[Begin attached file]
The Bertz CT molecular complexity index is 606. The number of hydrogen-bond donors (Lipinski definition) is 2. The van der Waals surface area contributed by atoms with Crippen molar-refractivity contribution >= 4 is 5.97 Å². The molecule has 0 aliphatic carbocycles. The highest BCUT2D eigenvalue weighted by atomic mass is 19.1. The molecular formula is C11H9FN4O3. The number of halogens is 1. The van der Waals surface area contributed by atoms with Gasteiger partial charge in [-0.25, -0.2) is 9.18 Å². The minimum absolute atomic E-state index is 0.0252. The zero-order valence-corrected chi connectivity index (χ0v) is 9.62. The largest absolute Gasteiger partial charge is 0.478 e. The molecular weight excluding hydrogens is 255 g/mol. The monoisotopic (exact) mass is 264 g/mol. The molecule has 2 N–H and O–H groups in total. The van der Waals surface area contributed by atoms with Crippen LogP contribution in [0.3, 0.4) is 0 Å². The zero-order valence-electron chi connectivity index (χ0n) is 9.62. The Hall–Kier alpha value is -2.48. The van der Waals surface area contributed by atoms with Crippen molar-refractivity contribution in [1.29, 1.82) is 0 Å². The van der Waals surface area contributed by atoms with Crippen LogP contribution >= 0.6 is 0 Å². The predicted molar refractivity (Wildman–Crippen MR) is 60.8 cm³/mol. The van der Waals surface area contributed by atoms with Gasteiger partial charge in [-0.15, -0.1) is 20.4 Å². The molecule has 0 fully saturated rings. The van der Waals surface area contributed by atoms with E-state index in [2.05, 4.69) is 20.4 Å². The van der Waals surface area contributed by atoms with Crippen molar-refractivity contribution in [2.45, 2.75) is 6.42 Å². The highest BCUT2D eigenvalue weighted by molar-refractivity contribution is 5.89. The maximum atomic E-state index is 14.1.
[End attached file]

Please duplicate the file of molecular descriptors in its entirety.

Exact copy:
The Bertz CT molecular complexity index is 606. The number of hydrogen-bond donors (Lipinski definition) is 2. The van der Waals surface area contributed by atoms with Crippen molar-refractivity contribution >= 4 is 5.97 Å². The molecule has 0 aliphatic carbocycles. The highest BCUT2D eigenvalue weighted by atomic mass is 19.1. The molecular formula is C11H9FN4O3. The number of halogens is 1. The van der Waals surface area contributed by atoms with Gasteiger partial charge in [-0.25, -0.2) is 9.18 Å². The minimum absolute atomic E-state index is 0.0252. The zero-order valence-corrected chi connectivity index (χ0v) is 9.62. The largest absolute Gasteiger partial charge is 0.478 e. The molecular weight excluding hydrogens is 255 g/mol. The monoisotopic (exact) mass is 264 g/mol. The molecule has 2 N–H and O–H groups in total. The van der Waals surface area contributed by atoms with Crippen LogP contribution in [0.3, 0.4) is 0 Å². The zero-order valence-electron chi connectivity index (χ0n) is 9.62. The Hall–Kier alpha value is -2.48. The van der Waals surface area contributed by atoms with Crippen molar-refractivity contribution in [1.29, 1.82) is 0 Å². The van der Waals surface area contributed by atoms with Crippen LogP contribution >= 0.6 is 0 Å². The predicted molar refractivity (Wildman–Crippen MR) is 60.8 cm³/mol. The van der Waals surface area contributed by atoms with Gasteiger partial charge in [-0.15, -0.1) is 20.4 Å². The molecule has 0 fully saturated rings. The van der Waals surface area contributed by atoms with E-state index in [2.05, 4.69) is 20.4 Å². The van der Waals surface area contributed by atoms with Crippen molar-refractivity contribution in [2.45, 2.75) is 6.42 Å². The highest BCUT2D eigenvalue weighted by molar-refractivity contribution is 5.89. The maximum atomic E-state index is 14.1.